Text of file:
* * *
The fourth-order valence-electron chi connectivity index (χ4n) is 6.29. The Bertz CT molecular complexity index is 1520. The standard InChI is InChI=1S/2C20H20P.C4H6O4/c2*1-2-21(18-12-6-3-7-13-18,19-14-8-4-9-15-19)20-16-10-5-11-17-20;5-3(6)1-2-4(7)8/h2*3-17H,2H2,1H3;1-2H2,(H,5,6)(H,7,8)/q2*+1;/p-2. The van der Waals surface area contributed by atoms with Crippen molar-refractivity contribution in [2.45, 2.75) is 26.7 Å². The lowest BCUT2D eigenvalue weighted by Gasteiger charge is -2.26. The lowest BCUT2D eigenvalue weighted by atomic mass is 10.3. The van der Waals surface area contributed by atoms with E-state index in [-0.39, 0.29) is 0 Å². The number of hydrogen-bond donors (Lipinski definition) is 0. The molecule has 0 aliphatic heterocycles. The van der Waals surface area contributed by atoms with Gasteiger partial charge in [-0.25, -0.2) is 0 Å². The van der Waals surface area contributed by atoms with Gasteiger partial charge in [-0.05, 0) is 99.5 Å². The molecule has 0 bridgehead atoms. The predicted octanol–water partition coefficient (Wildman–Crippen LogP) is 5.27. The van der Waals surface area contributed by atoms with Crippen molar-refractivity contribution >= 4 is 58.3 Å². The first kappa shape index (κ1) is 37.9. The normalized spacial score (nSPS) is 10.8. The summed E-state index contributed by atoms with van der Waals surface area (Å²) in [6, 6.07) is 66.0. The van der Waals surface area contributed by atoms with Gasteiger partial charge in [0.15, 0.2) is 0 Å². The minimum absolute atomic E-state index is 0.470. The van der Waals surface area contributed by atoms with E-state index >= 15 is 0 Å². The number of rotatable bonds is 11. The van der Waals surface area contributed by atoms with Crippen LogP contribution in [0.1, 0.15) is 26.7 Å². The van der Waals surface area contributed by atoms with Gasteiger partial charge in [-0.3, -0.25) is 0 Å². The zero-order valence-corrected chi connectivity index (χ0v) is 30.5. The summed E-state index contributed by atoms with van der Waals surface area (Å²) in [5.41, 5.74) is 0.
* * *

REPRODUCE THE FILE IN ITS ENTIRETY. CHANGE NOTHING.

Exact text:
The fourth-order valence-electron chi connectivity index (χ4n) is 6.29. The Bertz CT molecular complexity index is 1520. The standard InChI is InChI=1S/2C20H20P.C4H6O4/c2*1-2-21(18-12-6-3-7-13-18,19-14-8-4-9-15-19)20-16-10-5-11-17-20;5-3(6)1-2-4(7)8/h2*3-17H,2H2,1H3;1-2H2,(H,5,6)(H,7,8)/q2*+1;/p-2. The van der Waals surface area contributed by atoms with Crippen molar-refractivity contribution in [2.45, 2.75) is 26.7 Å². The lowest BCUT2D eigenvalue weighted by Gasteiger charge is -2.26. The lowest BCUT2D eigenvalue weighted by atomic mass is 10.3. The van der Waals surface area contributed by atoms with E-state index in [-0.39, 0.29) is 0 Å². The number of hydrogen-bond donors (Lipinski definition) is 0. The molecule has 0 aliphatic heterocycles. The van der Waals surface area contributed by atoms with Gasteiger partial charge in [-0.25, -0.2) is 0 Å². The van der Waals surface area contributed by atoms with Gasteiger partial charge in [-0.05, 0) is 99.5 Å². The molecule has 0 bridgehead atoms. The predicted octanol–water partition coefficient (Wildman–Crippen LogP) is 5.27. The van der Waals surface area contributed by atoms with Crippen molar-refractivity contribution >= 4 is 58.3 Å². The first kappa shape index (κ1) is 37.9. The normalized spacial score (nSPS) is 10.8. The summed E-state index contributed by atoms with van der Waals surface area (Å²) in [6, 6.07) is 66.0. The van der Waals surface area contributed by atoms with Gasteiger partial charge in [0.15, 0.2) is 0 Å². The minimum absolute atomic E-state index is 0.470. The van der Waals surface area contributed by atoms with E-state index >= 15 is 0 Å². The number of rotatable bonds is 11. The van der Waals surface area contributed by atoms with Crippen LogP contribution in [0.1, 0.15) is 26.7 Å². The van der Waals surface area contributed by atoms with Gasteiger partial charge in [-0.3, -0.25) is 0 Å². The zero-order valence-corrected chi connectivity index (χ0v) is 30.5. The summed E-state index contributed by atoms with van der Waals surface area (Å²) in [5.41, 5.74) is 0.